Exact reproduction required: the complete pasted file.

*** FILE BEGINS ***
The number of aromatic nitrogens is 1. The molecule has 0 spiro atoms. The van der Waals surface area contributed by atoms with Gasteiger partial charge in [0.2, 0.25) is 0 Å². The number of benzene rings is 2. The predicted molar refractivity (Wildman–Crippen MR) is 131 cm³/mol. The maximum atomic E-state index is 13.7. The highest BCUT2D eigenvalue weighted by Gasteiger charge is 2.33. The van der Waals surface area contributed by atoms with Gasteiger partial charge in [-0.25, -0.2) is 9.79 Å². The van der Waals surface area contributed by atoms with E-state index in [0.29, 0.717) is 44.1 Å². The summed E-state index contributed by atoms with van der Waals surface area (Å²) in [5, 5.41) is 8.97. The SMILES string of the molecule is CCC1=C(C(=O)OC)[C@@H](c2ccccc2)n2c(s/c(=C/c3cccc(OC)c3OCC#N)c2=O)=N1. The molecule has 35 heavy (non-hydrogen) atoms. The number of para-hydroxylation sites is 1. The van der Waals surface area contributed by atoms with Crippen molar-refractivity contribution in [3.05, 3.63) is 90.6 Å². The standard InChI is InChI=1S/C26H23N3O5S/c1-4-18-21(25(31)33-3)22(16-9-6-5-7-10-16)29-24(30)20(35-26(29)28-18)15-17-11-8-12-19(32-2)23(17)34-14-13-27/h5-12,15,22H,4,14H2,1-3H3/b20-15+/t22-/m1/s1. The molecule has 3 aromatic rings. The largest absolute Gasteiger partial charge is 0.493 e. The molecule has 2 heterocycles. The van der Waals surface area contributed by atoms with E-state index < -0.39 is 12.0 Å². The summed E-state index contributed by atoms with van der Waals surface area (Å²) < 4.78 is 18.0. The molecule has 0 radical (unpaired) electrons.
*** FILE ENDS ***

The number of aromatic nitrogens is 1. The molecule has 0 spiro atoms. The van der Waals surface area contributed by atoms with Gasteiger partial charge in [0.2, 0.25) is 0 Å². The number of benzene rings is 2. The predicted molar refractivity (Wildman–Crippen MR) is 131 cm³/mol. The maximum atomic E-state index is 13.7. The highest BCUT2D eigenvalue weighted by Gasteiger charge is 2.33. The van der Waals surface area contributed by atoms with Gasteiger partial charge in [-0.25, -0.2) is 9.79 Å². The van der Waals surface area contributed by atoms with E-state index in [0.29, 0.717) is 44.1 Å². The summed E-state index contributed by atoms with van der Waals surface area (Å²) in [5, 5.41) is 8.97. The SMILES string of the molecule is CCC1=C(C(=O)OC)[C@@H](c2ccccc2)n2c(s/c(=C/c3cccc(OC)c3OCC#N)c2=O)=N1. The molecule has 35 heavy (non-hydrogen) atoms. The number of para-hydroxylation sites is 1. The van der Waals surface area contributed by atoms with Crippen molar-refractivity contribution in [3.05, 3.63) is 90.6 Å². The standard InChI is InChI=1S/C26H23N3O5S/c1-4-18-21(25(31)33-3)22(16-9-6-5-7-10-16)29-24(30)20(35-26(29)28-18)15-17-11-8-12-19(32-2)23(17)34-14-13-27/h5-12,15,22H,4,14H2,1-3H3/b20-15+/t22-/m1/s1. The molecule has 3 aromatic rings. The largest absolute Gasteiger partial charge is 0.493 e. The molecule has 2 heterocycles. The van der Waals surface area contributed by atoms with E-state index < -0.39 is 12.0 Å². The summed E-state index contributed by atoms with van der Waals surface area (Å²) < 4.78 is 18.0. The molecule has 0 radical (unpaired) electrons.